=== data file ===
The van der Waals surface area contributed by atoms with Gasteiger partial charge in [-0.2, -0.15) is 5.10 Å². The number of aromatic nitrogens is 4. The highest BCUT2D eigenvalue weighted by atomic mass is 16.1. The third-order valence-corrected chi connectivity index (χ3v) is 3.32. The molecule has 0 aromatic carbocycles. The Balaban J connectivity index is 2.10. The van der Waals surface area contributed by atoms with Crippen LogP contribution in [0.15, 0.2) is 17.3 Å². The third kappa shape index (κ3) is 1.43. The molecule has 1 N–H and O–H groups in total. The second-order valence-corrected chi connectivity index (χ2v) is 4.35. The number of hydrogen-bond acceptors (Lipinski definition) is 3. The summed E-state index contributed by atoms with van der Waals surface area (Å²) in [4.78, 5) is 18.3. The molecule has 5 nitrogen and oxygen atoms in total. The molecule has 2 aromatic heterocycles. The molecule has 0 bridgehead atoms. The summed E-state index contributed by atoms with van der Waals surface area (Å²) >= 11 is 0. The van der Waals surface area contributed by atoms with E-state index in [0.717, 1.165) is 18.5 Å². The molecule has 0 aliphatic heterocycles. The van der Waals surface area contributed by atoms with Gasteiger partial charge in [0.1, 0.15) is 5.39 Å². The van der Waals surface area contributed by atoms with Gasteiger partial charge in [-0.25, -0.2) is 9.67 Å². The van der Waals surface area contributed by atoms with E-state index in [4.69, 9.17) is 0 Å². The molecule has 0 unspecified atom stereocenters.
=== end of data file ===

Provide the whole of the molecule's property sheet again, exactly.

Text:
The van der Waals surface area contributed by atoms with Gasteiger partial charge in [-0.2, -0.15) is 5.10 Å². The number of aromatic nitrogens is 4. The highest BCUT2D eigenvalue weighted by atomic mass is 16.1. The third-order valence-corrected chi connectivity index (χ3v) is 3.32. The molecule has 0 aromatic carbocycles. The Balaban J connectivity index is 2.10. The van der Waals surface area contributed by atoms with Crippen LogP contribution in [0.15, 0.2) is 17.3 Å². The third kappa shape index (κ3) is 1.43. The molecule has 1 N–H and O–H groups in total. The second-order valence-corrected chi connectivity index (χ2v) is 4.35. The number of hydrogen-bond acceptors (Lipinski definition) is 3. The summed E-state index contributed by atoms with van der Waals surface area (Å²) in [4.78, 5) is 18.3. The molecule has 5 nitrogen and oxygen atoms in total. The molecule has 2 aromatic heterocycles. The molecule has 0 bridgehead atoms. The summed E-state index contributed by atoms with van der Waals surface area (Å²) >= 11 is 0. The van der Waals surface area contributed by atoms with E-state index in [0.717, 1.165) is 18.5 Å². The molecule has 0 aliphatic heterocycles. The van der Waals surface area contributed by atoms with Gasteiger partial charge in [0.1, 0.15) is 5.39 Å². The van der Waals surface area contributed by atoms with Gasteiger partial charge in [-0.25, -0.2) is 9.67 Å². The van der Waals surface area contributed by atoms with E-state index in [4.69, 9.17) is 0 Å². The molecule has 0 unspecified atom stereocenters.